2. Enter the settings shown in the Specify Health Check Policy section.

    • Under Protocol select TCP.
    • Change the Port value from 80 to 6443.

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Add Backend Nodes

  1. Click the Add Backends button, and its dialog window opens.

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  2. Select the following nodes, and click the Add Selected Backends button.

    • ocne-control-01
    • ocne-control-02
    • ocne-control-03
  3. Update the Port column for each of the newly selected backend servers from the default value of 80 to 6443.

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  4. Click the Next button to proceed to the next step.

Configure the Load Balancer Listener

  1. Select the TCP button.

  2. Change the Port used for ingress traffic from 443 to 6443.

    The entered values should look like this image.

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  3. Click the Next button.

Configure Load Balancer Logging

  1. The final step during the Setup process is the Manage Logging option.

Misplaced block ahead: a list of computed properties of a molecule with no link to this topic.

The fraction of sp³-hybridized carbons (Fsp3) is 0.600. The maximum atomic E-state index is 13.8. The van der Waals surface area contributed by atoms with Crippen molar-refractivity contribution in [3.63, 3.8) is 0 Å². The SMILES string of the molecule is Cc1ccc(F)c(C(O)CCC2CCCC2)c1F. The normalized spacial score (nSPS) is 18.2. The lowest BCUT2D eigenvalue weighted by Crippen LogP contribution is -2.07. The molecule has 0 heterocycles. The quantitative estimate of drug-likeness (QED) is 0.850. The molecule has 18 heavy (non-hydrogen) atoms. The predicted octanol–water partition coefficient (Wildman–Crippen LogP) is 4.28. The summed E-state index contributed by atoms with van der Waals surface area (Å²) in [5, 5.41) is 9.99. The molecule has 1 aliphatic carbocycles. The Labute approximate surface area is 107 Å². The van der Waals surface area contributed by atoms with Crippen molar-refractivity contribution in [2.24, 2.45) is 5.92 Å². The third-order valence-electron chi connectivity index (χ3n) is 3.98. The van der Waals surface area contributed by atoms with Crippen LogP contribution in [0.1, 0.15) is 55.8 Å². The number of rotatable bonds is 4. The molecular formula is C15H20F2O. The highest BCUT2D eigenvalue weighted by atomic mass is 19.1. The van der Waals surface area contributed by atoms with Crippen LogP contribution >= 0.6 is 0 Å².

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    This scenario requires no changes, so click the Submit button to create the load balancer.

Load Balancer Information

  1. An overview page displays the newly created load balancer.

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    Note: The Overall Health and Backend Sets Health sections may not display as a green OK because we have yet to create the Kubernetes cluster for Oracle Cloud Native Environment.

Create a Platform CLI Configuration File

Administrators can use a configuration file to simplify creating and managing environments and modules. The configuration file, written in valid YAML syntax, includes all information about creating the environments and modules. Using a configuration file saves repeated entries of various Platform CLI command options.

Note: If entering more than one control plane node in the myenvironment.yaml when configuring the Oracle Cloud Native Environment, then olcnectl requires a load balancer entry. The load balancer details for the free lab environment is the Oracle Cloud Infrastructure Load Balancer). The entry is a new argument (load-balancer: <enter-your-OCI-LB-ip-here>) in the myenvironment.yaml.

Example Configuration File:

environments:
  - environment-name: myenvironment
    globals:
      api-server: 127.0.0.1:8091
      secret-manager-type: file
      olcne-ca-path: /etc/olcne/configs/certificates/production/ca.cert
      olcne-node-cert-path: /etc/olcne/configs/certificates/production/node.cert